Dairy farmer Gerald Spain, from Southland says good
communication between farmers and regional councils is
Third-generation Southland dairy farmer Gerald Spain
acknowledges farmers in the region are highly regulated
''whether rightly or wrongly''.
But, at the moment, he said farmers could work within the
regulations imposed on them by Environment Southland.
''We are adjusting. Farmers are very resourceful people,'' he
They were building good relationships with the regional
council, despite what he described initially as a ''massive
knee-jerk reaction'' from Environment Southland.
The situation was not as bad as had been made out and it was
not until staff got on the ground and saw first-hand what was
happening that the situation changed immensely, he said.
Dairy farmer and David Wilson, who farms on the Taieri,
from Southland says good communication between farmers and
regional councils is crucial.
Mr Spain has been heavily involved with the Waituna
Catchment Action Plan, which was produced by dairy farmers in
the Waituna catchment, with the support of DairyNZ, and
released in December, 2011.
Environment Southland had previously told farmers that the
lagoon - part of the internationally-recognised Awarua
wetlands southeast of Invercargill - was facing serious
problems that included a build-up of sediment and loss of the
ruppia (seagrass) which helped to maintain its ecological
There was a serious chance it could ''flip'' to a permanently
degraded state. When that was revealed to farmers, Mr Spain
acknowledged it came as a ''bolt of lightning''.
''We were fully compliant farmers, doing what we do,'' he
When they were called to a meeting, it was ''like a foreign
language. What's flipping? What's eutrophic?'' he recalled.
Mr Spain said some misrepresentation in the media had been
unhelpful, particularly statements that the lagoon was going
to be returned to a ''clear'' and ''pristine'' state.
The lagoon was sitting in the middle of thousands of hectares
of peat and it was ''always going to be a dark brown cup of
There was a perception among people living in Invercargill
that dairy farmers were putting effluent straight into it.
Since that first meeting, a ''tremendous amount'' had been
achieved and education and awareness had been the key.
Farmers had opened up their farms to independent assessment,
identified and developed a broad range of practical
initiatives and incorporated them in action plans for each
There needed to be a well-balanced approach to environmental
issues, rather than just fingers pointed at farmers, and a
big-picture approach needed to be taken.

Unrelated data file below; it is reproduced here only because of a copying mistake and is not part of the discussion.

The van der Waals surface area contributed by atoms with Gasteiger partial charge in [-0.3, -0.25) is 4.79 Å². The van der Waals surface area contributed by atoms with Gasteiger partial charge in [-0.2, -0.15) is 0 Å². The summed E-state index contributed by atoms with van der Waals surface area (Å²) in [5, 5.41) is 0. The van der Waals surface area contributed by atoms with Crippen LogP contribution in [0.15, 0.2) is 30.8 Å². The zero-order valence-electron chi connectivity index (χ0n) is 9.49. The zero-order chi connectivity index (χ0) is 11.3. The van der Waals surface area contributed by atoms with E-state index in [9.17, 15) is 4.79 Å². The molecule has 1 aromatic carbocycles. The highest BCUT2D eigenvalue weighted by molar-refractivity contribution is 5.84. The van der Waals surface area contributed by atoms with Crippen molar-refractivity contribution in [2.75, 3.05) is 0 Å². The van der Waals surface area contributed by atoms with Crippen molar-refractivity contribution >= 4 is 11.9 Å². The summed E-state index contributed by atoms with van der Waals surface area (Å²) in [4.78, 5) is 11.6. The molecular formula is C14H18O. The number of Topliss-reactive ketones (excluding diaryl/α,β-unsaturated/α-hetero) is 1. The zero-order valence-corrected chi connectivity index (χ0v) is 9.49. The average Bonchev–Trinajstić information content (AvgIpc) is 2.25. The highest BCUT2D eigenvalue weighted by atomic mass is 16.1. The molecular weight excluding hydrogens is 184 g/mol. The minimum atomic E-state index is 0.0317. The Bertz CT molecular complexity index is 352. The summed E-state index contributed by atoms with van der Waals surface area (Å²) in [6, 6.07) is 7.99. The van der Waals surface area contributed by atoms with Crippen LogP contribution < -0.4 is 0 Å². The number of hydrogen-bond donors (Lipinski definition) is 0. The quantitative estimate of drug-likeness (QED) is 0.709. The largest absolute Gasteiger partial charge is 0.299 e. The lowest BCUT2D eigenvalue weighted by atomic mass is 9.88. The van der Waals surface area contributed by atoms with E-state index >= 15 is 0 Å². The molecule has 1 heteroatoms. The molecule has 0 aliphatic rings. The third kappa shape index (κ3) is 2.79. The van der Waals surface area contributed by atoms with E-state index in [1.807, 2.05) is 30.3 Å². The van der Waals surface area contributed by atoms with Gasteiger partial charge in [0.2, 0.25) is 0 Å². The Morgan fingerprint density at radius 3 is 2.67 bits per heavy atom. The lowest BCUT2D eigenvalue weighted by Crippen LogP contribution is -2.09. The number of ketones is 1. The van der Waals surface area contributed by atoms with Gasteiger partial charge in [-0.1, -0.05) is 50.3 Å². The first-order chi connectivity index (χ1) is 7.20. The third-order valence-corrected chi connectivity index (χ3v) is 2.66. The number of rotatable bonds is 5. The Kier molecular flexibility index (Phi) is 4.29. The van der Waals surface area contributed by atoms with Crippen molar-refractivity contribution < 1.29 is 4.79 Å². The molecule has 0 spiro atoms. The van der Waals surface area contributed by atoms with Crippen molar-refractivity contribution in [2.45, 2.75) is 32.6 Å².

''We're all in this thing together. We all need to make an
effort,'' he said.
The issue did not happen overnight and it would not be
repaired overnight, he said.
Mr Spain, who said he wanted to leave a good farm for his now
6-year-old son, said farmers were trying new things.
In his patch, a strength was the community, which included
third and fourth-generation farmers, supporting each other.
Another bonus was that Environment Southland was willing to
put three farmer representatives ''around the table'' every
month so the council had a direct line to what was happening
on site. That relationship was reciprocated.
''We have got good communication lines there,'' he said.
But, he said, common sense had to prevail for New Zealand as
''Everyone has to realise its going to take time. We need
time up our sleeves,'' he said.
The Otago Regional Council took a slightly different view to
other councils, basically deciding to set levels and then
letting farmers decide how to achieve those levels, Taieri
dairy farmer David Wilson said.
While it was hard to disagree with that logic, ultimately the
council faced the same problem as others - where those levels
And if they were set at levels that were too low and
''basically unachievable'', then Mr Wilson believed farmers
were being set up to fail. In such an instance, the only way
to get the levels down was to reduce stock numbers or cease
Mr Wilson believed debate ''really needs to be had as to
where we are heading with this process'' as he did not think
that debate had been properly held.
If the levels were achievable, then it was a positive for
both the environment and the farming. But if farmers could
not meet them, then there were much wider implications.
It was not just dairy farming - which contributed millions of
dollars to Otago's economy. Sheep and beef, deer and
horticulture were also affected.
Farmers had to continue to have a good relationship with the
council and continue to communicate - that was a key issue -
and that was what Federated Farmers had been doing. It was
not all negative, he said.
The council was trying to achieve good environmental outcomes
and, if farmers could assist in those outcomes, then it was a
''win-win'' for everybody.
A lot of people, politicians especially, were thinking
globally and a lot of things they were doing was acting
When acting locally, the impact it would have from a global
perspective needed to be considered.
New Zealand was one of the lowest producers of carbon. If
production was affected here, then food was going to be
produced somewhere with a bigger carbon footprint, he said.